Current phototherapy approaches for treating jaundice in neonates use a fluorescent lamp, a halogen lamp, or LED's, which shine light directly on the neonate. The light sources are typically kept a specified distance away from the neonate (e.g., at least 35 cm) and mounted on top of neonatal bassinets, incubators and/or warmers. The American Association of Pediatrics (AAP) requires that phototherapy devices used to treat jaundiced neonates output an average light intensity of 30 μW/cm2/nm, and that the ratio between the minimum and maximum light intensity be greater than 0.4 These approaches suffer from a number of shortcomings, such as: 1) causing the neonate to lose body water due to warming of the ambient air around; 2) potentially exposing the neonate's naked eye to the treatment light; 3) distributing the light intensity unevenly on the BSA; and 4) requiring additional space in neonatal intensive care units (“NICU”). Currently available equipment also has relatively high power requirements and occupy a lot of space, rendering the equipment unsuitable for use in remote places of developing countries and make it expensive to ship.

It would therefore be desirable to have portable phototherapy apparatuses that are configured to efficiently output uniform, or diffusive light irradiance to a patient. Additionally, the portability of the apparatuses can enable at home treatment. It would also be desirable for such phototherapy apparatuses that consume less power, which translates to less heat produced by light sources/equipment and enables more efficient heat dissipation. Further, less heat produced can aid in preventing dehydration while treating the patient. As will be described below, apparatuses described herein facilitate a reduction in a gap between a light source and a patient, and use a controllable medium to channel light thereby achieving power requirements that are fractional when compared with the prior art.

FIG. 1 illustrates a perspective view of one non-limiting example of a phototherapy treatment apparatus 100 of the present disclosure. The phototherapy treatment apparatus 100 includes a bed 102, a transition device 104, and a light source 106. The bed 102 includes a top side 108, a bottom surface 110, and a plurality of side surfaces 112. The bed 102 may include a material that is transparent and/or translucent to electromagnetic radiation in the visible spectrum and its neighborhood (e.g., between approximately 100 nanometers (nm) and 900 nm). Bed 102 may additionally include a material having a higher refractive index than air. Example materials for bed 102 include one or more polymer, such as, polycarbonate (PC), polymethyl methacrylate (PMMA) and/or polystyrene (PS).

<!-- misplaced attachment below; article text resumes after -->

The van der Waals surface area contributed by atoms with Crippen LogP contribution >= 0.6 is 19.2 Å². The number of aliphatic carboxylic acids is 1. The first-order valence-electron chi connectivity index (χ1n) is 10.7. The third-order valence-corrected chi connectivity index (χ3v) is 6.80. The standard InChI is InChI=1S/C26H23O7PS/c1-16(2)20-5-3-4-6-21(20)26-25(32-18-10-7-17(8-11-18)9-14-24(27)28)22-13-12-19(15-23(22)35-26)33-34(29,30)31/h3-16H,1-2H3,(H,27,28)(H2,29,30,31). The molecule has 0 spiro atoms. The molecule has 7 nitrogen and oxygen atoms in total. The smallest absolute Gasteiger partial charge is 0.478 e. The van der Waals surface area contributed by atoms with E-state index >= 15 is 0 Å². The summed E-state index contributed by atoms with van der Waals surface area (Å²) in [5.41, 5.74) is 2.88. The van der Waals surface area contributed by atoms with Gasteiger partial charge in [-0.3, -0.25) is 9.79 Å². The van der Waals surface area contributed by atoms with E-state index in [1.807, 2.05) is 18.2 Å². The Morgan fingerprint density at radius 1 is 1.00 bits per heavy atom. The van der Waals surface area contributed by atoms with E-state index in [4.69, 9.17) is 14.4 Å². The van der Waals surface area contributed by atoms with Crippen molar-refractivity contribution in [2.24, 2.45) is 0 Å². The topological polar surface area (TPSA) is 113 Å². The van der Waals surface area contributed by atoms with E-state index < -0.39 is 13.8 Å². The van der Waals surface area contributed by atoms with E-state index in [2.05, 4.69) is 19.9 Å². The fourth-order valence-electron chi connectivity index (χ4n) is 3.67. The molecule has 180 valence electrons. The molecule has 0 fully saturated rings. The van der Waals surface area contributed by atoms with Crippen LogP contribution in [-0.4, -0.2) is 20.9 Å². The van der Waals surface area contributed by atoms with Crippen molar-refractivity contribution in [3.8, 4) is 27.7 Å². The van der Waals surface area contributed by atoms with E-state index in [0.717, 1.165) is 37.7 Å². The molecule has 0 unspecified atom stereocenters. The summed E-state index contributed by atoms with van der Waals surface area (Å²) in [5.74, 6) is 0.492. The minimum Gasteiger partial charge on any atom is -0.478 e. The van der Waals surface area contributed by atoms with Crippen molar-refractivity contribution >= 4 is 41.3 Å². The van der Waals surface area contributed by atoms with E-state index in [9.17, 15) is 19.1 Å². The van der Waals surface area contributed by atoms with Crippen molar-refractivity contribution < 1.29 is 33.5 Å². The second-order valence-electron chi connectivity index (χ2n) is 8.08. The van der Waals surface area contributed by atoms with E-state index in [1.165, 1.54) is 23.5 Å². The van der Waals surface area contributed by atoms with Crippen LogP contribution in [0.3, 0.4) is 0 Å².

The top side 108 of the bed 102 includes a treatment surface 114 configured to diffusely transmit light emitted from light source 106 to a neonate or patient positioned on the top side 108. The diffuse transmission characteristics of the treatment surface 114 may be obtained by mechanical, chemical, or photic processes that produce microstructures 116 on the treatment surface 114. The microstructures 116 may comprise, for example, discolored char particles, voids, and/or micro-cracks. The individual or collective action of these voids, micro-cracks, chars, or any other suitable microstructures can be responsible for diffusely scattering radiation transmitted from the treatment surface 114 through the microstructures 116. Examples of processes that may be used to create microstructures 116 include one or more of CNC machining, laser engraving, sand blasting, chemical engraving, and/or other suitable mechanical, chemical, or photic operations. Alternatively or additionally, the microstructures 116 may be formed on a thin layer than can be coated or embedded on the treatment surface 114. The plurality of side surfaces 112 of the bed 102 includes an incident surface 118, which is configured to receive the light emitted from light source 106.

In some non-limiting examples, light source 106 may be configured to emit light in a broadband spectrum spanning between, but not limited to, the ultraviolet and infrared spectrums. In these non-limiting examples, the light source 106 may be in the form of a lamp or solar radiation. In other non-limiting examples, light source 106 may be configured to emit light in a narrow band in the visible spectrum and its neighborhood (e.g., between approximately 100 nm and 900 nm). In these non-limiting example, the light source 106 may be in the form of a light emitting diode (LED) or a laser. In some non-limiting examples, the light source 106 may be configured to emit light that are focused towards a specific phototherapy application. For example, the light source 106 may be configured to emit light at a wavelength, or range of wavelengths, capable of photodissociating bilirubin in the blood of a patient (e.g., a neonate). Alternatively or additionally, the light source 106 may be configured to emit light between approximately 280 nm and 320 nm for treating eczema, atopic dermatitis, vitiligo, and/or psoriasis. Alternatively or additionally, the light source 106 may be configured to emit visible light to facilitate treating seasonal affective disorder and/or bipolar disorder. Alternatively or additionally, the light source 106 may be configured to emit light between approximately 100 nm and 280 nm for treating wound healing and/or inhibiting bacterial growth. Alternatively or additionally, the light source 106 may be configured to emit infrared light for treating hypothermia. It should be appreciated that the phototherapy treatments listed above are not meant to be limiting in any way and the light source 106 can be configured to emit light to facilitate phototherapy treatments for a variety of ailments.